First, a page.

Farès el-Dahdah – Rice University –
An educator, scholar, humanist, and designer, Farès el-Dahdah earned his undergraduate degrees in fine arts and in architecture from the Rhode Island School of Design and went on to pursue his graduate studies at Harvard University where bridging of architecture and literary theory was the subject of his doctoral dissertation and a first manifestation of a lifelong commitment to bridging disciplines.
Following a two decade long professorial track at Rice University’s School of Architecture, he was appointed director of the Humanities Research Center (HRC) in 2012 and Professor of the Humanities in 2014. Along the trajectory of his career, el-Dahdah was the 2011-12 Cisneros Visiting Scholar at the David Rockefeller Center for Latin American Studies, a visiting fellow at the Canadian Center for Architecture, and a recipient of the Arthur W. Wheelwright Traveling Fellowship. He has also taught as a visiting professor at Harvard University’s Graduate School of Design and is a member of the Computational Humanities Study Group at the University of São Paulo’s Institute of Advanced Studies. In addition to his academic activities, el-Dahdah has participated in cultural events at museums in Beirut, Paris, Berlin, São Paulo, Rio de Janeiro, and Brasilia, including the curation of exhibitions on Lebanon’s first constitution and on the 50th anniversary of Brazil’s capital. He is published in many countries and regularly lectures in many languages. His current research focuses on developing online geospatial platforms that illustrate the urban evolution of cities as well as on exploring and critiquing how such digital platforms uphold the mission of disseminating knowledge.
Jennifer McKinnon – East Carolina University – Jennifer McKinnon has a background in historical and maritime archaeology and cultural heritage management. She has worked in the US, Australia, the Pacific, and Europe on sites ranging from the colonial period to WWII. Her research areas include Spanish colonial archaeology, archaeology and history of the U.S. Life-Saving Service, conflict archaeology of WWII in the Pacific; landscape and seascape archaeology; in situ conservation and preservation, and Community Archaeology. Jennifer has published a number of book chapters and journal articles and co-edited (with Dr. Toni L. Carrell) a book with Springer Press entitled, Underwater Archaeology of a Pacific Battlefield: The WWII Battle of Saipan. McKinnon is a Research Associate of Ships of Exploration and Discovery Research, Inc., a non-profit organization with which she has partnered to conduct WWII-related research in the Pacific.
Nathan Richards – East Carolina University – Dr. Richards specializes in maritime archaeological theory and method with a focus on cultural site formation processes of the archaeological record. He has an interest 19th and 20th century maritime history, the history of technology, and in comparative and anthropological approaches to maritime archaeological subjects. He has been involved in field schools run by Departments of Archaeology at Flinders University (South Australia), and James Cook University (Queensland), and has been employed in cultural heritage management work by the State Governments of South Australia and Tasmania. His research has appeared in the Bulletin of the Australasian Institute for Maritime Archaeology, The Great Circle (the journal of the Australian Association for Maritime History), the International Journal of Nautical Archaeology, the Bermuda Journal of Maritime History and Archaeology, and Historical Archaeology as well as other journal articles, book chapters, and numerous reports and reviews. He is co-author (with Robyn Hartell) of The Garden Island Ships’ Graveyard Maritime Heritage Trail (Government of South Australia, 2001), author of Ships’ Graveyards: Abandoned Watercraft and the Archaeological Formation Process (University Press of Florida, 2008), and co-editor of The Archaeology of Watercraft Abandonment (with Sami Seeb, Springer Press, 2013). Dr. Richards is an active member of the Australasian Institute for Maritime Archaeology (serving on their editorial board, and their newsletter editor 2001-2006) and the Australian Association for Maritime History. He is a former Associate Editor for the journal Historical Archaeology, and currently sits on the editorial board of the International Journal of Maritime Archaeology.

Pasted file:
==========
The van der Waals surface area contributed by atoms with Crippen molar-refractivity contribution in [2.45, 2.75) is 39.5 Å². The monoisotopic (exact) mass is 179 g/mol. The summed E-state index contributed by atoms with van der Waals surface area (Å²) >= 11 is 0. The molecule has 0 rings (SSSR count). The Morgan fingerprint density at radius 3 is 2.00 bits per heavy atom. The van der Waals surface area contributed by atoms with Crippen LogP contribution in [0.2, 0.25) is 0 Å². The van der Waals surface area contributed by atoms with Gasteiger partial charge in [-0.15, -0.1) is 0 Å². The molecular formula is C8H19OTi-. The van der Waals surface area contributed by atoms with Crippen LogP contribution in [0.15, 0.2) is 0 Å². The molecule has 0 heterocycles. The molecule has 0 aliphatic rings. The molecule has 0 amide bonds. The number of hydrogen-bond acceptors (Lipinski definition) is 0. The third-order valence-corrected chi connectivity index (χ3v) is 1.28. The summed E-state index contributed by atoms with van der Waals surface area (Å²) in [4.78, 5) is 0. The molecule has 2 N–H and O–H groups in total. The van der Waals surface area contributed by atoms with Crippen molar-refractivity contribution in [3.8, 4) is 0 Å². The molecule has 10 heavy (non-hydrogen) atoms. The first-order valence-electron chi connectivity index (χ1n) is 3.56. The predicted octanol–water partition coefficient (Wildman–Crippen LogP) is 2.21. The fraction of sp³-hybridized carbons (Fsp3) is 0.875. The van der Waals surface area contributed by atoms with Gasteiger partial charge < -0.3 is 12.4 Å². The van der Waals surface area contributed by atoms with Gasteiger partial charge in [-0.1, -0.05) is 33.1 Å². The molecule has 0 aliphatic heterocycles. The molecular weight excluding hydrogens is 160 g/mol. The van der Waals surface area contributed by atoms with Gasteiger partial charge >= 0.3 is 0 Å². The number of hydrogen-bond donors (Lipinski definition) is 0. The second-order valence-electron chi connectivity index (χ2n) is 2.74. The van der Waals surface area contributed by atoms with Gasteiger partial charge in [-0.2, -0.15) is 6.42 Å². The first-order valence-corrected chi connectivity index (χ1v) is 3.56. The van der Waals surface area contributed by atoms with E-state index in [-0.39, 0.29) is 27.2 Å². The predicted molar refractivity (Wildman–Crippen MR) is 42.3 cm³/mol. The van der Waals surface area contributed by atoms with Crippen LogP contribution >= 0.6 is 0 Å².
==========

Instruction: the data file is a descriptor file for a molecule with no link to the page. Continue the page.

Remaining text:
Emily Robertson – Received her Bachelor of Arts in Anthropology from the University of Wyoming in 2019. Current interests include conversation of underwater archaeological sites, archaeological database development, and artifact maintenance. Previous projects include the University of Wyoming Archaeological Repository database as well as managing isolated artifacts from Wyoming counties. She hopes to start a graduate program for underwater archaeology in 2021 with a focus on sites in danger from rising sea levels
David Ruff – Institute of Nautical Archaeology – Dave earned his PhD from Texas A&M, and has a masters degree in Acoustic Engineering from the Naval Postgraduate School. He has been involved in several excavations in Croatia (Gnalić, Caska, Trstenik, Suđurađ) and has participated in survey projects in the Adriatic Sea with the Institute of Nautical Archaeology and RPM Nautical Foundation. Dave is a retired US Navy submarine Captain, and lives in Raleigh NC with his wife Marla.
Hans van Tilburg – NOAA. Hans Van Tilburg holds a BA in geography from University of California Berkeley, an MA in maritime archaeology/history from East Carolina University, and a PhD in history from the University of Hawai`i, where he ran the graduate program in maritime archaeology and history. Hans has taught courses in world maritime history and published over 30 articles and book reviews, as well as several books. He has served as a consultant for UNESCO’s cultural heritage program and instructor for UNESCO’s UCH Foundation courses. He is currently maritime heritage coordinator and unit diving supervisor for NOAA’s Office of National Marine Sanctuaries in the Pacific.
The Nautical Archaeology Digital Library Project started in 2005 and has counted with the participation of many Texas A&M alumni, such as Neal Audenaert, Lilia Campana, Paul Creasman, Bryana Dubard, Kevin Gnadinger, Heather Hatch, Alex Hazlett, Carlos Monroy, Nicholas Parks, George Schwarz, Audrey Wells.
A number of external collaborators also contributed with ideas for this project, such as Mauro Bondioli, Francisco Contente Domingues, Nuno Fonseca, Ab Hoving, Rui Loureiro, Adolfo Silveira Martins, and Jean-Michel Urvoy.
Center for the Study of Digital Libraries (CSDL)J. Richard Steffy Ship Reconstruction Laboratory (ShipLAB)
Department of Visualization (VizLab)
rsidad Nacional dTer